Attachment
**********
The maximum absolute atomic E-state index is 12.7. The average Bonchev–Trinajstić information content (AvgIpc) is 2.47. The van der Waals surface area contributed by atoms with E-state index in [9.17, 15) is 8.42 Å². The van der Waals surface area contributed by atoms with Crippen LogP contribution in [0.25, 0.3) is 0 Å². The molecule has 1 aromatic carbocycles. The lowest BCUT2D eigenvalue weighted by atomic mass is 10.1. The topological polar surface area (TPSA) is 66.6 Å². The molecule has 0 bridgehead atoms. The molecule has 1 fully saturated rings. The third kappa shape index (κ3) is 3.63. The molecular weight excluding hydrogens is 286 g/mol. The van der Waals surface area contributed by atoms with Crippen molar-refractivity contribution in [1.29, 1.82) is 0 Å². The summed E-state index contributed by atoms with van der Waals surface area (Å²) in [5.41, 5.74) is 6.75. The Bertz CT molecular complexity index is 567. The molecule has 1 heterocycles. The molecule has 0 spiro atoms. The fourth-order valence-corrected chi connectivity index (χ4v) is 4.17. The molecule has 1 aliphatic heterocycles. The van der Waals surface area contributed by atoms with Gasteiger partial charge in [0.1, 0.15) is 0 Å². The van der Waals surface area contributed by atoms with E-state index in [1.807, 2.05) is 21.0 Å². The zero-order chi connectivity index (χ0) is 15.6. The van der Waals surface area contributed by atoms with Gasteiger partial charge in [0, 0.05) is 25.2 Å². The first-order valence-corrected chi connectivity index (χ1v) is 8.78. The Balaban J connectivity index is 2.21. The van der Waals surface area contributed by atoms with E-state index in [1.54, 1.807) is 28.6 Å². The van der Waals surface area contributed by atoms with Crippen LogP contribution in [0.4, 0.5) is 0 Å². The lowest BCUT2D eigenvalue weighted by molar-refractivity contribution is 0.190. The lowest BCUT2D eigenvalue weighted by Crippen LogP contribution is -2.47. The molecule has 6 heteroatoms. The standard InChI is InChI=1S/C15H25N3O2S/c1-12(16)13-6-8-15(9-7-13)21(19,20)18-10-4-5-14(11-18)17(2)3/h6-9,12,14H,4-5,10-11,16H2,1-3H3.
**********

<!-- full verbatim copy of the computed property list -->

The maximum absolute atomic E-state index is 12.7. The average Bonchev–Trinajstić information content (AvgIpc) is 2.47. The van der Waals surface area contributed by atoms with E-state index in [9.17, 15) is 8.42 Å². The van der Waals surface area contributed by atoms with Crippen LogP contribution in [0.25, 0.3) is 0 Å². The molecule has 1 aromatic carbocycles. The lowest BCUT2D eigenvalue weighted by atomic mass is 10.1. The topological polar surface area (TPSA) is 66.6 Å². The molecule has 0 bridgehead atoms. The molecule has 1 fully saturated rings. The third kappa shape index (κ3) is 3.63. The molecular weight excluding hydrogens is 286 g/mol. The van der Waals surface area contributed by atoms with Crippen molar-refractivity contribution in [1.29, 1.82) is 0 Å². The summed E-state index contributed by atoms with van der Waals surface area (Å²) in [5.41, 5.74) is 6.75. The Bertz CT molecular complexity index is 567. The molecule has 1 heterocycles. The molecule has 0 spiro atoms. The fourth-order valence-corrected chi connectivity index (χ4v) is 4.17. The molecule has 1 aliphatic heterocycles. The van der Waals surface area contributed by atoms with Gasteiger partial charge in [0.1, 0.15) is 0 Å². The van der Waals surface area contributed by atoms with E-state index in [1.807, 2.05) is 21.0 Å². The zero-order chi connectivity index (χ0) is 15.6. The van der Waals surface area contributed by atoms with Gasteiger partial charge in [0, 0.05) is 25.2 Å². The first-order valence-corrected chi connectivity index (χ1v) is 8.78. The Balaban J connectivity index is 2.21. The van der Waals surface area contributed by atoms with E-state index in [1.54, 1.807) is 28.6 Å². The van der Waals surface area contributed by atoms with Crippen LogP contribution in [0.4, 0.5) is 0 Å². The lowest BCUT2D eigenvalue weighted by molar-refractivity contribution is 0.190. The lowest BCUT2D eigenvalue weighted by Crippen LogP contribution is -2.47. The molecule has 6 heteroatoms. The standard InChI is InChI=1S/C15H25N3O2S/c1-12(16)13-6-8-15(9-7-13)21(19,20)18-10-4-5-14(11-18)17(2)3/h6-9,12,14H,4-5,10-11,16H2,1-3H3.